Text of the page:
Author: Michael Kalichman, 2001
Contributors: P.D. Magnus, Dena Plemmons
Research is incomplete until reported
Published reports are a necessary step in the dialogue with other scientists about the approach and significance of research studies.
Publication is not merely a matter of credit
Publications should present some substantive and new result or analysis, and should not serve merely to increase the author's number of publications.
There are significant responsibilities in publishing
Although errors can occur, authors should endeavor to publish accurate, complete, clear, and unbiased representation of their work, including the background, the methods used, the findings, and the significance and contributions of the work, as well as fair assignment of authorship and credit.
In academic life, it is said, one must publish or perish. Publication facilitates the open exchange of information among researchers and exposes research methods and findings to the scrutiny of the larger scientific community. It also documents who is first with new ideas or discoveries, demonstrates productive use of research funds, and provides a record by which a research career can be judged. For these reasons, publication has a prominent role in advancement, promotion, and continued research funding.
In pursuit of publication and, more specifically, of credit, prospective authors can have serious differences of opinion about when to publish, what to publish, and how credit should be apportioned. Some of these issues are discussed below. Ultimately, the centrality of publication in academic life means that it is implicated to some degree in nearly all aspects of the responsible conduct of research.
Regulations and Guidelines
Other than copyright law and federal definitions of research misconduct, nearly all aspects of authorship and publication are covered only by guidelines and unwritten standards. While many professional societies, scientific journals, and institutions have guidelines for publication, the depth and scope of these are quite variable.
One of the most widely cited guidelines for publication is a document from the International Committee of Medical Journal Editors (ICMJE). In 1978, a group of medical journal editors met in Vancouver to establish guidelines for the format of manuscripts submitted to their journals. A product of that meeting was the ICMJE guidelines, Uniform Requirements for Manuscripts Submitted to Biomedical Journals. These guidelines have periodically been expanded and revised to address ethical questions, including authorship (ICMJE, 2006). These guidelines have been adopted by more than 500 biomedical journals, although adherence to these guidelines is not necessarily consistent or reliable.
Extensive international and U.S. copyright laws regulate protection for written works, including research publications. For most published articles and book chapters, authors are required to transfer the copyright to the publisher. In practice, this means that authors of a published paper are in violation of federal law, not just ethical standards, if they attempt to re-publish without first getting permission from the copyright holder, the publisher. Therefore, unless one is legally advised otherwise, it is best to assume that it is never acceptable to reproduce previously published work without permission from both the author(s) and the publisher.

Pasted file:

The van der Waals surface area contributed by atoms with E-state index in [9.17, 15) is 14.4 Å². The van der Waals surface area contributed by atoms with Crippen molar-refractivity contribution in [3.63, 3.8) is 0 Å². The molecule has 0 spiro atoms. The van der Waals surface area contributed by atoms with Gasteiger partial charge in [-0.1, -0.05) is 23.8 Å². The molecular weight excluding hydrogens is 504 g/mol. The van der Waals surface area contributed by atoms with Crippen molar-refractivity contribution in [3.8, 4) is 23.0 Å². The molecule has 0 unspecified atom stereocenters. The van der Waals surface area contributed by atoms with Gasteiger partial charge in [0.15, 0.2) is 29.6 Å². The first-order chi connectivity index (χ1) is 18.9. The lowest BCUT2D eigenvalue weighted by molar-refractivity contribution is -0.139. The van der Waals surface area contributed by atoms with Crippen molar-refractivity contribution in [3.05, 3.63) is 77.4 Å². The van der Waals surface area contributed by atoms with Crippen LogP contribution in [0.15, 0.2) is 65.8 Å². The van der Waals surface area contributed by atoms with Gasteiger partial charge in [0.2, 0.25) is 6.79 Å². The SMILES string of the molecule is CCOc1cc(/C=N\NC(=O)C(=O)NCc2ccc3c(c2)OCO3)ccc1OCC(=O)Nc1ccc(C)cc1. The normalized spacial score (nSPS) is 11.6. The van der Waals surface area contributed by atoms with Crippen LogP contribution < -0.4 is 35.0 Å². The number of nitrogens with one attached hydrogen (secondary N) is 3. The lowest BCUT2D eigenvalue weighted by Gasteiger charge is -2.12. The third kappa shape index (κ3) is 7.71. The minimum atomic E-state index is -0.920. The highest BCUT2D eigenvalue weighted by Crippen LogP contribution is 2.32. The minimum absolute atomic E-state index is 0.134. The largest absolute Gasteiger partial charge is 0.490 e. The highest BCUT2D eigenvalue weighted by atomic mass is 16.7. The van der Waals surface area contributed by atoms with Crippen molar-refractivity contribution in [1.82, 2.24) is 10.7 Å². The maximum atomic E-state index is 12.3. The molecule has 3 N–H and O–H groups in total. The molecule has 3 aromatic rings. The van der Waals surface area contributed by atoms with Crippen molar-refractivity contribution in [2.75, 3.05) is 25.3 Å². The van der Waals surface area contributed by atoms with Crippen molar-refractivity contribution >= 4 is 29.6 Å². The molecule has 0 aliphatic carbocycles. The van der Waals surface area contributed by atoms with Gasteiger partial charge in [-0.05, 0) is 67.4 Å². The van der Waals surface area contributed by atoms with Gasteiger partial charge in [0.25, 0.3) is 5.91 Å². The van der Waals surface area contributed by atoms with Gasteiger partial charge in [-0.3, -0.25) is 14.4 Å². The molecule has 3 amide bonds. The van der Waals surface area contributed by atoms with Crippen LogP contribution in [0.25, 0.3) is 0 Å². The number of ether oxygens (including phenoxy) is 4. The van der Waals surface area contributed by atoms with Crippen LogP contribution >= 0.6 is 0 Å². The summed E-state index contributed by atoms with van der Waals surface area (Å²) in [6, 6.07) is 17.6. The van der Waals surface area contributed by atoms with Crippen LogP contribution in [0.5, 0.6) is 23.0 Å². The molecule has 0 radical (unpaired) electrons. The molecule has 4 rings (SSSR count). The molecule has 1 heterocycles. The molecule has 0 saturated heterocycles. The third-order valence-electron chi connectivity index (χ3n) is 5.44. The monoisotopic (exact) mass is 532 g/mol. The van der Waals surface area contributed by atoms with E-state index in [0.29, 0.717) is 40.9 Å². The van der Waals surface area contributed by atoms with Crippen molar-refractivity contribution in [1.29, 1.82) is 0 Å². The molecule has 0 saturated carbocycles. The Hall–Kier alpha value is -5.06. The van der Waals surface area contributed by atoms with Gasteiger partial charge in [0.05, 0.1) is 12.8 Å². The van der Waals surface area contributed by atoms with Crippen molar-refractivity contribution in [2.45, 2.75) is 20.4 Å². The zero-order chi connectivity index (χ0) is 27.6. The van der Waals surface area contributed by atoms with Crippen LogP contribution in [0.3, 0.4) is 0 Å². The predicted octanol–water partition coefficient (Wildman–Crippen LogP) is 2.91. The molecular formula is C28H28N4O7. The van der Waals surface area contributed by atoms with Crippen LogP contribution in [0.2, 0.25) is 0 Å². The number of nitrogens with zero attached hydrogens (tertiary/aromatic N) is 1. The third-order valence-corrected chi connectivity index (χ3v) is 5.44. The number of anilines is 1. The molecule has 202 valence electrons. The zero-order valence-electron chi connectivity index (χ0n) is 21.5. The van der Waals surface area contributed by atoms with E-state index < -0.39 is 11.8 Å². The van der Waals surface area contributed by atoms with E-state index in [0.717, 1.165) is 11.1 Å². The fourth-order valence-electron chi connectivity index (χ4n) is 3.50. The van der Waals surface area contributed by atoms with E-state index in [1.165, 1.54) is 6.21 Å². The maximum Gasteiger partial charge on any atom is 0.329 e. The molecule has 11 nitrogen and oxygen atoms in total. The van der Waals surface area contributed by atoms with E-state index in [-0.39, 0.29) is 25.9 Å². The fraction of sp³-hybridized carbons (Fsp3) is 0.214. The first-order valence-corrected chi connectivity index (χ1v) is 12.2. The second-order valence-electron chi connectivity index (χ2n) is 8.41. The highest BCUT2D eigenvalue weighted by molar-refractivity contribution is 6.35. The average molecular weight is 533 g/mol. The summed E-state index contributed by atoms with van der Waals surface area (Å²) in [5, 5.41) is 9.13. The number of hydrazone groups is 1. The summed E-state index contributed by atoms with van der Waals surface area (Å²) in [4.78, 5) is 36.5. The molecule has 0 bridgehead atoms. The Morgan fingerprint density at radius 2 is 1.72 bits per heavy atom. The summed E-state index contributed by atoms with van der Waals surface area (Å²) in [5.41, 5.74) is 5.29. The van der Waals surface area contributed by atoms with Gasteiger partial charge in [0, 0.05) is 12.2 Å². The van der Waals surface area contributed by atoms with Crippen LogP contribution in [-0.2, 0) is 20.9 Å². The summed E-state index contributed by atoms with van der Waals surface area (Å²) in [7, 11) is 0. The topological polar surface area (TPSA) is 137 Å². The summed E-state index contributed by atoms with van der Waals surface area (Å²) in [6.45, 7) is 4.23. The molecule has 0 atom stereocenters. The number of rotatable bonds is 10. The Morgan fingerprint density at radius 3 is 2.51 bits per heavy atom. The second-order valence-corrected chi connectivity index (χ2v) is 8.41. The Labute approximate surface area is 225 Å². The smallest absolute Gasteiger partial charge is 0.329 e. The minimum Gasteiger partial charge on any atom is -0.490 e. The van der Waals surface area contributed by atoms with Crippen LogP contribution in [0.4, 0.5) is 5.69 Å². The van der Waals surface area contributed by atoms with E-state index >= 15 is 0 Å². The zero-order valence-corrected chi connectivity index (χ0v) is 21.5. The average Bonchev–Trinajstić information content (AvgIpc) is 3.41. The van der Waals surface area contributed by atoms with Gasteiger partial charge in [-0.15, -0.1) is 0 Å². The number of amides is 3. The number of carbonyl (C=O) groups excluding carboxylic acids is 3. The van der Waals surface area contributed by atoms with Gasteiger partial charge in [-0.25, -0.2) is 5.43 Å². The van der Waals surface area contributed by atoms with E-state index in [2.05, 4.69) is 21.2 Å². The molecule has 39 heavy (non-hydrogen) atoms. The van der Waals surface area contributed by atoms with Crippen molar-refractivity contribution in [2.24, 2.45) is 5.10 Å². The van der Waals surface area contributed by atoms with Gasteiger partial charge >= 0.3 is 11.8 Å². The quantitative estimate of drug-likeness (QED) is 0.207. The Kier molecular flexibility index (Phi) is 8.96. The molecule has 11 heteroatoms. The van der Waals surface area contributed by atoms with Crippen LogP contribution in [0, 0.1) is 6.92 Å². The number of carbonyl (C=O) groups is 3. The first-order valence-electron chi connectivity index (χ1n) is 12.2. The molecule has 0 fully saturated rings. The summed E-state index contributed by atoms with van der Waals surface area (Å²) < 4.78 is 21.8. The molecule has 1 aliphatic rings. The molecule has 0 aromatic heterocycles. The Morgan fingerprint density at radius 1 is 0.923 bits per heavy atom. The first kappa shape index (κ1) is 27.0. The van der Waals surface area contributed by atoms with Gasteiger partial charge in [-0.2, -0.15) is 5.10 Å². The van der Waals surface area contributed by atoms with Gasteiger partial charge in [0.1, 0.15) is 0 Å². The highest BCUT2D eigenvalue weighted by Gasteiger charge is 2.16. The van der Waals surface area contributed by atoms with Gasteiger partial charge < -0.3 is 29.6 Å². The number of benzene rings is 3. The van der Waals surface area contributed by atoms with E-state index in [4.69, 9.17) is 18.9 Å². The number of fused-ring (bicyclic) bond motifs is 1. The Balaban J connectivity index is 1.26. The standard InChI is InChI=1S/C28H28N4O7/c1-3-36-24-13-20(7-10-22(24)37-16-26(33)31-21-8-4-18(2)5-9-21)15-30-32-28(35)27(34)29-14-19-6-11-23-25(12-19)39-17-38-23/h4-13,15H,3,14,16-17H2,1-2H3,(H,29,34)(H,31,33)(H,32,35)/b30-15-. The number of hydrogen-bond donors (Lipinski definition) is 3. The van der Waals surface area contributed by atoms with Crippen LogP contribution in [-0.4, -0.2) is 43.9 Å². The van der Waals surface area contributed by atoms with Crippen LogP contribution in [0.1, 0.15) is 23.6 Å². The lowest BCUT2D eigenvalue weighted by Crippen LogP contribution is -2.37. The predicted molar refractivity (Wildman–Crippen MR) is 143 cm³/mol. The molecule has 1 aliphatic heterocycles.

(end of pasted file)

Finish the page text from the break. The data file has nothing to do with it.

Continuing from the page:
For your field of research, list and describe criteria that have an impact on: (a) when work is ready to be published and (b) which data or work should be included in a publication.
What are the costs and benefits to you in choosing to publish fewer, higher quality papers, rather than many smaller publications? What are the costs and benefits to science?
Define and give examples of plagiarism and redundant publication. Under what circumstances, if any, can plagiarism be acceptable conduct? Under what circumstances, if any, can redundant publication be acceptable conduct?
There are several things to keep in mind when publishing research data, not the least of which is the central importance of publication to the integrity of the scientific enterprise as a whole. No simple formula can determine the point at which a body of data warrants publication, but the quality of the scientific literature depends on publications that represent new and substantial findings. In short, publication should represent a significant c ontribution to the literature.
Avoid fragmentary publication
Dividing research findings into the smallest publishable units might increase an investigator's total number of publications, but works against the interests of science. Minimally, this is an inefficient use of scarce resources, including space in journals and the time of authors, editors, and reviewers. Furthermore, fragmentation of one study into many small publications can give the false impression that a line of research has been more extensively pursued than is actually the case.
Avoid duplicative publication
Publication of data in more than one location gives the findings more visibility, but it may also mislead readers into believing that the publications represent distinct data sets. In the case of clinical findings, this could contribute to a false impression of the number of patients actually studied. In the case of basic research, readers might mistakenly conclude that the study had been successfully replicated. Any data set, either in whole or in part, should not be published twice without making explicitly clear which of the data have been published previously and where and when the work was published.